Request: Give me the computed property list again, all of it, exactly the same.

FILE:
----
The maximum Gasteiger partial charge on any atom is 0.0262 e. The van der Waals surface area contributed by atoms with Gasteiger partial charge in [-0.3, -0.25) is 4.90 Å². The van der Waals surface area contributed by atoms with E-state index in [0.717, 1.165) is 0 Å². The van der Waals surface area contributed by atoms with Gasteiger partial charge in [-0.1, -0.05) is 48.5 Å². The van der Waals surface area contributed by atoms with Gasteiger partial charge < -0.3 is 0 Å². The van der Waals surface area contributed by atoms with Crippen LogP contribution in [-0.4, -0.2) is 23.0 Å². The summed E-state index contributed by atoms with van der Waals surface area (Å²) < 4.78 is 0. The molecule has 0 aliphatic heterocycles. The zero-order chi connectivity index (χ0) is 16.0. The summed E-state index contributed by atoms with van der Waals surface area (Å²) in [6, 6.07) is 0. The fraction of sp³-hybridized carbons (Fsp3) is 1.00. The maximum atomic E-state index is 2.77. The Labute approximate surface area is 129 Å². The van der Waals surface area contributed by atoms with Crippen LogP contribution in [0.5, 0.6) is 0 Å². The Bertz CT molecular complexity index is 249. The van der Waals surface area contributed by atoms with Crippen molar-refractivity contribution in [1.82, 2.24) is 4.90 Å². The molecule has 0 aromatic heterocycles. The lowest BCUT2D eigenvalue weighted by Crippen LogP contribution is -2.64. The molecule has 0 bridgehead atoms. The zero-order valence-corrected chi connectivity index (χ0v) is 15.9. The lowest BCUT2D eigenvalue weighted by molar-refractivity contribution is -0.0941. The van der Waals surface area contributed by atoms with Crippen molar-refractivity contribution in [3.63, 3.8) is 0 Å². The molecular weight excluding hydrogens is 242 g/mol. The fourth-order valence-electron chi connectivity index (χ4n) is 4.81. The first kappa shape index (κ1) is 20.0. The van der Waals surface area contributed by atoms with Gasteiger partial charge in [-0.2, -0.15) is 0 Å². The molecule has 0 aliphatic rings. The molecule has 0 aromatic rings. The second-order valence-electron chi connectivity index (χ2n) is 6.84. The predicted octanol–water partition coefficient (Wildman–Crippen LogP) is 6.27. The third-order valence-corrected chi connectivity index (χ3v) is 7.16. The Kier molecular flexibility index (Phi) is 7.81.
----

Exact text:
The maximum Gasteiger partial charge on any atom is 0.0262 e. The van der Waals surface area contributed by atoms with Gasteiger partial charge in [-0.3, -0.25) is 4.90 Å². The van der Waals surface area contributed by atoms with E-state index in [0.717, 1.165) is 0 Å². The van der Waals surface area contributed by atoms with Gasteiger partial charge in [-0.1, -0.05) is 48.5 Å². The van der Waals surface area contributed by atoms with Gasteiger partial charge < -0.3 is 0 Å². The van der Waals surface area contributed by atoms with Crippen LogP contribution in [-0.4, -0.2) is 23.0 Å². The summed E-state index contributed by atoms with van der Waals surface area (Å²) < 4.78 is 0. The molecule has 0 aliphatic heterocycles. The zero-order chi connectivity index (χ0) is 16.0. The summed E-state index contributed by atoms with van der Waals surface area (Å²) in [6, 6.07) is 0. The fraction of sp³-hybridized carbons (Fsp3) is 1.00. The maximum atomic E-state index is 2.77. The Labute approximate surface area is 129 Å². The van der Waals surface area contributed by atoms with Crippen LogP contribution in [0.5, 0.6) is 0 Å². The Bertz CT molecular complexity index is 249. The van der Waals surface area contributed by atoms with Crippen molar-refractivity contribution in [1.82, 2.24) is 4.90 Å². The molecule has 0 aromatic heterocycles. The lowest BCUT2D eigenvalue weighted by Crippen LogP contribution is -2.64. The molecule has 0 bridgehead atoms. The zero-order valence-corrected chi connectivity index (χ0v) is 15.9. The lowest BCUT2D eigenvalue weighted by molar-refractivity contribution is -0.0941. The van der Waals surface area contributed by atoms with Crippen molar-refractivity contribution in [3.63, 3.8) is 0 Å². The molecular weight excluding hydrogens is 242 g/mol. The fourth-order valence-electron chi connectivity index (χ4n) is 4.81. The first kappa shape index (κ1) is 20.0. The van der Waals surface area contributed by atoms with Gasteiger partial charge in [-0.2, -0.15) is 0 Å². The molecule has 0 aliphatic rings. The molecule has 0 aromatic rings. The second-order valence-electron chi connectivity index (χ2n) is 6.84. The predicted octanol–water partition coefficient (Wildman–Crippen LogP) is 6.27. The third-order valence-corrected chi connectivity index (χ3v) is 7.16. The Kier molecular flexibility index (Phi) is 7.81.